A hall effect system 100 in accordance with selected embodiments of the invention is shown in FIG. 1. In FIG. 1, the system includes a housing 1, an input element 2, an interface element 10 coupled to the input element 2, a magnetic element 8 coupled to the input element 2, a sensing element 12, and a processing element 30. In the illustrated embodiment, the sensor 12 includes a sensor configured to sense magnetic flux generated by the magnetic element 8. In FIG. 1, the system 100 is configured to determine a position of the magnetic element 8 by sensing changes in the magnetic flux and/or the orientation of the magnetic flux relative to the sensor 12. Accordingly, because in the illustrated embodiment the magnetic element 8 is coupled to the input element 2, a position of the input element 2 can be determined as the input element is moved by an operator.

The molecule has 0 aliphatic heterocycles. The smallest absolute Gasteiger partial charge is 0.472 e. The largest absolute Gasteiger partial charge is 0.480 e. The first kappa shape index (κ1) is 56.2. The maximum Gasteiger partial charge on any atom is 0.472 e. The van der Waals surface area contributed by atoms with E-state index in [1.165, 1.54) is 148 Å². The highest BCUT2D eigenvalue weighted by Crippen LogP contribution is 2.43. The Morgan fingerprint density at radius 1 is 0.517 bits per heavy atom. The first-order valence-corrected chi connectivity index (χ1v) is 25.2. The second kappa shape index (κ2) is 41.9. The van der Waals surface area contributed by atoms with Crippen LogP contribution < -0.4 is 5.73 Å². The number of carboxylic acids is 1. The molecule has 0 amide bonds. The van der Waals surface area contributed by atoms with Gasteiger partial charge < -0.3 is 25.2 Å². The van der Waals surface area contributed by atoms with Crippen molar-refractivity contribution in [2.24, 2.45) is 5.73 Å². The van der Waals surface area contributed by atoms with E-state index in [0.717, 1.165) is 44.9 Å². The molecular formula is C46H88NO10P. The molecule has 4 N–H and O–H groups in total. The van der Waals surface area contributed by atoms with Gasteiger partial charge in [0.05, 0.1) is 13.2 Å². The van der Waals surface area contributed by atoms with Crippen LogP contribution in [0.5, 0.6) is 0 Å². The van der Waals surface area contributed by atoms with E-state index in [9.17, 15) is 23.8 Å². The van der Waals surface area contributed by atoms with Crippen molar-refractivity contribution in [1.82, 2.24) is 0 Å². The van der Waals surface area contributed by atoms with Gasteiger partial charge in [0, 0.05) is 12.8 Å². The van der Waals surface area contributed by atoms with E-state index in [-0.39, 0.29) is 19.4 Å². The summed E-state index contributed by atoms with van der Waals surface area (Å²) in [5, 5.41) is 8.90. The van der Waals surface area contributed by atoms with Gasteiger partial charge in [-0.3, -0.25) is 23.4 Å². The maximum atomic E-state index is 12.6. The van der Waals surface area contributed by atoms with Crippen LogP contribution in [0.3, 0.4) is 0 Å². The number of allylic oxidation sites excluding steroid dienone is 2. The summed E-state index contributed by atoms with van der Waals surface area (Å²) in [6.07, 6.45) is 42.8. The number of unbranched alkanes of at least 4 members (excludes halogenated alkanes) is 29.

In FIG. 1, the input element 2 includes an extension portion 21 and a flared portion 22. The flared portion 22 of the input element 2 is positioned at least partly within the interior of the housing (e.g., at least partly surrounded by the housing) and carries the magnetic element 8 so that the magnetic element is proximate to the sensing element 12. In the illustrated embodiment, the extension portion 21 of the input element 2 extends away from the flared portion 22 through an aperture in the housing. The extension portion 21 is coupled to the interface element 10 so that when the operator applies a force to the interface element 10 at least approximately in the XY plane, the flared portion 22 of the input element 2 moves (e.g., rotates in the housing). As the flared portion 22 of the input element 2 moves, the magnetic element 8 moves relative to the sensor 12.